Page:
Based in contemplative, phenomenological, and humanistic traditions, the Moving Cycle is premised on the observation that adaptive motion promotes healing, from a cellular to an organismic level. These motions take place in four stages, which build on each other to identify, repair, and integrate conscious movement experiences. The first stage is Awareness, where symptoms (most often experienced as sensations) work to get our attention. Learning to pay high quality, non-judgmental attention to our body forms the first phase.
Second is Owning, where our sensate focus, coupled with an openness to associations that emerge (images, sounds, words, emotions, and memories), generates responsive movement impulses that can be supported and sequenced. Taking ownership of our present moment, embodied experience through moving it consciously accesses stored resources within us, and can over time re-establish a feeling of empowered wholeness based on direct experiences of being able to act on what we are experiencing. Accomplishing this heralds the third stage, Appreciation. When we access inner resources and move with them we tend to feel more whole, complete, and satisfied. Satisfaction and the completion of old patterns can actually feel disorienting, and special attention to how our body can integrate positive states forms the basis of this third phase. The fourth phase is Action. This phase helps us to negotiate our movement processes as they occur in daily events and relationships, often in the context of practicing them with our facilitator, as well as taking time to apply session events to daily living. It also helps us to embody our calls to activism, in whatever shape that might take.
The Moving Cycle, though an ordered sequence, is individual to each person in each situation. We are all on many Moving Cycles in our lifetime, some which take moments to complete and others that will take our entire lifetime. Within it, we are accessing our core nature more than the history of our experiences.
The Moving Cycle uses several techniques to "fuel" each of the four phases. The first is breath. Balancing ones breathing literally gives the body enough energy to support and enjoy our feelings and actions. Our next form of fuel is sensory awareness, a staple of many healing traditions. Tracking my current body states in a non-analytical way can be seen as a form of data gathering from parts of myself that hold important information for healing and creativity. The third form of fuel is movement itself. Whether it is the motion of breathing, heartbeating, brain waving, or running across the floor, movement separates that which is alive from that which is not alive. In a Moving Cycle session, finding the organic impulses of the body to move forms the heart of healing and empowerment. Lastly, the Moving Cycle uses the power of an attuned and interactive body-to-body relationship with the facilitator as a way to hold and care for emerging states, and as a way to pair our ongoing experiences to our ability to navigate our relationships.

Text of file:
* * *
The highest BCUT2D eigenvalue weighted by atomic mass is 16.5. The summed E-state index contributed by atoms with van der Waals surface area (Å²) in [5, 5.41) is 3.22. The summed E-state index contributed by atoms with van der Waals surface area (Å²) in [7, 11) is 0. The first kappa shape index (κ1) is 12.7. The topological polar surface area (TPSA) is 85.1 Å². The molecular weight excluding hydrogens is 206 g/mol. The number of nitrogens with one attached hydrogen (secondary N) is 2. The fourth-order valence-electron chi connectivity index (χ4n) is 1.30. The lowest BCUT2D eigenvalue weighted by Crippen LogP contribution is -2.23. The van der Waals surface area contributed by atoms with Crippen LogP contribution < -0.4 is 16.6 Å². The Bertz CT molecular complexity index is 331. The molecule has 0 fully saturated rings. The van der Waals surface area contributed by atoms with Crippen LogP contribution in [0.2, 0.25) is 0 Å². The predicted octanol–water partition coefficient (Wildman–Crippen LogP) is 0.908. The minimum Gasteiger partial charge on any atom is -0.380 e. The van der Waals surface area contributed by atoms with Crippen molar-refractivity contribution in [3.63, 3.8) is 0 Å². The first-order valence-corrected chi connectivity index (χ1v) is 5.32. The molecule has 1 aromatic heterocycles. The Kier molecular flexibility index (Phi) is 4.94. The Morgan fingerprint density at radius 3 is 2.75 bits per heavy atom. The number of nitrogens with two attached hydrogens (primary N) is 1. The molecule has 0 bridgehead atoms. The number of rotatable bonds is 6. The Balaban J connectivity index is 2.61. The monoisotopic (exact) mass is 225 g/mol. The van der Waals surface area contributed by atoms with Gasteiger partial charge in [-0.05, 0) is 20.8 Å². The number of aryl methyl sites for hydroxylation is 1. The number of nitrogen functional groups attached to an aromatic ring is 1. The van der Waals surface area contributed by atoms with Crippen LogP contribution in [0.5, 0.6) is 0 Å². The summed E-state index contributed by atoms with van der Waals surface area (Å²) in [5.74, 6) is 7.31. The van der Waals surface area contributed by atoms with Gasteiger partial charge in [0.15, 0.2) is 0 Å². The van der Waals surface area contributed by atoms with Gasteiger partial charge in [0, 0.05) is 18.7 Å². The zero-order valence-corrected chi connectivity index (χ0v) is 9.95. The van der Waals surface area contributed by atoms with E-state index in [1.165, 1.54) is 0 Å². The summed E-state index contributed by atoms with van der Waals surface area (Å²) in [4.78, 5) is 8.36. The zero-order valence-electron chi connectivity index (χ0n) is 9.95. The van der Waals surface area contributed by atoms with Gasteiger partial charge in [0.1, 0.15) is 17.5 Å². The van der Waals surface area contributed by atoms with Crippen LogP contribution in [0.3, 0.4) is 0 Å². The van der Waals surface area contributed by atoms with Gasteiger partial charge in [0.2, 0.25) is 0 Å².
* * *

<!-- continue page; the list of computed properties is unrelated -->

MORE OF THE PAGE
The Moving Cycle can directly and quickly access our core issues, and puts us on the path of healing. You do not have to be in a certain physical shape to do it. All abilities are welcome. The Moving Cycle continues to reveal itself to us and to shape itself within changing sociopolitical contexts. I hope and trust that students who train in it and clients who experience it will continue to shape it according to their own experiences. In some respects, this Cycle should feel simple and obvious to anyone practicing it, taken for granted like the healing of a cut on ones finger.